A former coworker recently asked me about what had worked well (and not) at MongoDB. I realized that I actually know a bunch of things about running an open source project/startup, some of which may not be common knowledge, so I figured I’d share some here.
Things changed dramatically as the company grew and the product matured, but this post is about the project’s infancy (when the company was less than, say, 20 people). At that point, our #1 job was pleasing users. This meant everything from getting back to mailing list questions within a few minutes to shifting long-term priorities based on what users wanted. We’d regularly have a user complain about an issue and a couple of hours later we’d tell them “Please try again from head, we’ve fixed the issue.”
Unfortunately, fast turnaround meant bugs. We weren’t using code review at this point (give us a break, it was 2008), so we could get things out as fast as we could code them, but they might not… exactly… work. Or might interact badly with other parts of the system. I’m not sure what the solution to this would be: I think fast iteration was part of what made us successful. People got stuff done.
(via Poorly Drawn Lines.)
Users loved how fast we fixed things, but the support load was insane (at times) and basically could not be handled by non-engineers (i.e., we could not hire a support staff). The only reason this worked was that the founders were twice as active as anyone else on the list, setting the example. We actually had a contest running for a while that if anyone had more messages than Eliot in a month, they would get an iPad. No one ever won that iPad.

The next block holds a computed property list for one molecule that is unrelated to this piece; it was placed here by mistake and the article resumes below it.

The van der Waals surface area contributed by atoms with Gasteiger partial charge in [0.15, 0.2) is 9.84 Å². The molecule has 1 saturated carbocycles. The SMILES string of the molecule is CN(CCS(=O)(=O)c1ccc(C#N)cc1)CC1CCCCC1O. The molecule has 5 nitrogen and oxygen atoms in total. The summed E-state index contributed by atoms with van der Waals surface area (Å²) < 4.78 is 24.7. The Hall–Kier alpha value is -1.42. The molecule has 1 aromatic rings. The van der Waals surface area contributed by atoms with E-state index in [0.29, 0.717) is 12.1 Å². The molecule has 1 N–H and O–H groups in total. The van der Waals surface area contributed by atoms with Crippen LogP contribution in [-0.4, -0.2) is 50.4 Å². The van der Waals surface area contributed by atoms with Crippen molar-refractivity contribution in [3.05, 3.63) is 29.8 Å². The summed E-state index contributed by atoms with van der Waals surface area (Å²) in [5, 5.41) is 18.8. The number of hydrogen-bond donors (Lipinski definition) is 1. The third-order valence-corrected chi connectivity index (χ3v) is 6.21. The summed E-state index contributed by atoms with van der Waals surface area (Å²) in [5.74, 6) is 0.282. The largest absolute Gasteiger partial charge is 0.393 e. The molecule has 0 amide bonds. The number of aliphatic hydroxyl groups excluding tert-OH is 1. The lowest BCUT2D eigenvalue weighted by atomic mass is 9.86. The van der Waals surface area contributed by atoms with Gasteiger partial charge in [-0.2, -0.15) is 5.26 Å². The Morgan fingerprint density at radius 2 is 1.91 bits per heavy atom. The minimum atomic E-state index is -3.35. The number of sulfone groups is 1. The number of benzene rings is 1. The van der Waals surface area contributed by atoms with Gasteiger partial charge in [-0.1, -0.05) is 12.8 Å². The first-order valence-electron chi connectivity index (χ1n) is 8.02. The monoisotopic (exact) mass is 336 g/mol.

If a bug couldn’t be fixed immediately, it was still incredibly important to get back to people fast. Users didn’t actually care if you couldn’t solve their problem, they wanted a response. (I mean, they obviously preferred it if we had a solution, but we got 100% goodwill if we responded with a solution, 95% goodwill if we responded with “crap, I’ve filed a bug” within 15 minutes, 50% goodwill within a day, and 0% after that.) I’m still not as good at this as I’d like to be, but I recommend being as responsive as possible, even if you can’t actually help.
Because our users were developers (and at this point, early adopters), they generally detested “business speak.” Occasionally we had a new non-technical person join who wan’t familiar with developer culture, which resulted in some really negative initial perceptions on Reddit (that was the most memorable one, but we also had some business-speak issues on Twitter and other channels).
In fact, when we first hired a non-technical person, I was really skeptical. I didn’t understand why an engineering company making a product for other engineers would need a non-engineer. Now I’d credit her with 50% of MongoDB’s success and a good deal of the developers’ happiness. Meghan would reach out to and contact users and contributors, get to know meetup and conference organizers, and was generally a “router” for all incoming requests that we didn’t know what to do with (“Can we get someone to come talk at our conference in Timbuktu?” “Could I have an internship?” “Can you send me 20 MongoDB mugs to give to my coworkers?”). In general, there was a surprising amount of non-technical stuff that was important for success. We had a piece of software that people definitely wanted and needed, but I don’t think it would have been nearly as successful without the non-technical parts.